BOSTON — New England Patriots coach Bill Belichick says he's in no rush to sign a new quarterback.

Belichick spoke Tuesday, one day after losing MVP Tom Brady for the season with a knee injury.

The coach said quarterbacks Tim Rattay and Chris Simms were in Foxborough on Monday, but they didn't work out or take physicals.

"I didn't even see them when they were here," Belichick said Tuesday.

It appears the team will go into Sunday's game against the New York Jets with two quarterbacks — veteran backup Matt Cassel and rookie Kevin O'Connell. Cassel replaced Brady against Kansas City.

And Belichick says the team hasn't decided on whether to add another QB.

"We'll look at what our options are and do what's best for the team," Belichick said.

He wouldn't rule out bringing in a player new to the Pats' system.

"It's a long season and bringing a player in for two, three, four or five weeks to learn the system is a possibility," he said.

But he also said someone who has been in the Patriots' camp and knows the terminology could have an advantage.

"If someone has good working knowledge of a situation, of course we would talk to him," Belichick said.

MERRIMAN OPTS FOR SURGERY: Chargers linebacker Shawne Merriman has decided to have surgery on the two torn ligaments in his left knee and will miss the rest of the season.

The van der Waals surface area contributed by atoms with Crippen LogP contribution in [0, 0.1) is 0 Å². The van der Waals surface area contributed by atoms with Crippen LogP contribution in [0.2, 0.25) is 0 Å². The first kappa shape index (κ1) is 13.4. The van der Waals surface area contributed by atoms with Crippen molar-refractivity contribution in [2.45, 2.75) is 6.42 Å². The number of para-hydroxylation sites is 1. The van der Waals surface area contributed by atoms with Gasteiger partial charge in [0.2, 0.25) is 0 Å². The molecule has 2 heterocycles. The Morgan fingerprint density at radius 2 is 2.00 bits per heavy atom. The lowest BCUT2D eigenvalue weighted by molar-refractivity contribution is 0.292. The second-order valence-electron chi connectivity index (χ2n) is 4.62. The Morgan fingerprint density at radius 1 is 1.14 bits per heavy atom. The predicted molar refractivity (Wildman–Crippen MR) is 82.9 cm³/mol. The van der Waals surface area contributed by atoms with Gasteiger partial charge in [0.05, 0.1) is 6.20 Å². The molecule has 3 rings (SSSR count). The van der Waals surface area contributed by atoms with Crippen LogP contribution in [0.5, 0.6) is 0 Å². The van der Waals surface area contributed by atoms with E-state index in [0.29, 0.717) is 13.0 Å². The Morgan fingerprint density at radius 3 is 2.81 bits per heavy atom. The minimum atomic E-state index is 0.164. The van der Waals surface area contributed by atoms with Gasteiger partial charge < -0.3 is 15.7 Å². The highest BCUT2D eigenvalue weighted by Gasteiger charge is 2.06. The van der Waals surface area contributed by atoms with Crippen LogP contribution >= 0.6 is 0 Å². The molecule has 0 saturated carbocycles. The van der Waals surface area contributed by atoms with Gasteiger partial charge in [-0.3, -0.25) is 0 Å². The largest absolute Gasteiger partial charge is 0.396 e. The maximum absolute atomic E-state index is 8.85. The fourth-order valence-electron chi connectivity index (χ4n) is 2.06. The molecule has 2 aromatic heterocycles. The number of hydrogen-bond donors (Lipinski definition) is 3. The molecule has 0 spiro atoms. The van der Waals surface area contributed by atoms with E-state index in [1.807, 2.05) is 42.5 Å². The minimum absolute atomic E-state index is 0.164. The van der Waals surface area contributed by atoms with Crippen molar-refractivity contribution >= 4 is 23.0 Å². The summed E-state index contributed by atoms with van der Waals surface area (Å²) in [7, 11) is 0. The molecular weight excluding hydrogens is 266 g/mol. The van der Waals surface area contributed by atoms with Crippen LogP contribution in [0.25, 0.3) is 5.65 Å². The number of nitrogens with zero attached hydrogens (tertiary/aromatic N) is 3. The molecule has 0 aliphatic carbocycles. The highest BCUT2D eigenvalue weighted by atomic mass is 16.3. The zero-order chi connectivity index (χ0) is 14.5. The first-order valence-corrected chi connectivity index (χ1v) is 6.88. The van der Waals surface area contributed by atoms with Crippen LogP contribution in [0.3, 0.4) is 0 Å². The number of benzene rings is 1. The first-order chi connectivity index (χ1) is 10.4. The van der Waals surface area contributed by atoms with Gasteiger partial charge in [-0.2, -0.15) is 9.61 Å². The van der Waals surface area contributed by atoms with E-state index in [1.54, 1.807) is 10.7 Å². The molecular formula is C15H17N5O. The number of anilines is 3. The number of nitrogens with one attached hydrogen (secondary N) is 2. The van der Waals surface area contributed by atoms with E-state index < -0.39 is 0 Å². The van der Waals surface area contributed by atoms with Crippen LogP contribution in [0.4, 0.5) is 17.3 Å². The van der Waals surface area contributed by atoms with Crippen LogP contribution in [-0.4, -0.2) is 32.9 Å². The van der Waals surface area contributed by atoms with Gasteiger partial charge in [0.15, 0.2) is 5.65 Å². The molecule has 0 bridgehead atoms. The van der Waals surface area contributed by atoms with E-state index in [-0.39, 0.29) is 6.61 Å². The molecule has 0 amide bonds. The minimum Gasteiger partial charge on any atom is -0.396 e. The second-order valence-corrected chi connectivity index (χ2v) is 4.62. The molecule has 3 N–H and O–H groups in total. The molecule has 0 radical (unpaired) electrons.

The loss of the Pro Bowl linebacker is a huge setback for a team that has Super Bowl expectations.

"Shawne informed me he did not feel right and thought it best to shut it down," Chargers general manager A.J. Smith said in a statement. "The road to winning the AFC West just got more difficult, but not impossible. Nothing is impossible. Shawne is a great player and an inspirational leader. He will be missed."

FACENDA'S SON CAN FILE SUIT VS. NFL FILMS: A U.S. appeals court says the son of legendary football announcer John Facenda can sue NFL Films over the use of his father's voice.

The suit stems from the brief use of his late father's voice in a show about a John Madden video game. Facenda's contract barred commercial use of his deep, solemn voice for product endorsements.

The NFL contends the show was an artistic endeavor. But the three-judge panel ruled Tuesday the show is clearly a commercial. The program aired on the NFL Network just before the game's release.

The suit by John "Jack" Facenda Jr. now appears headed to trial unless the NFL pursues further appeals.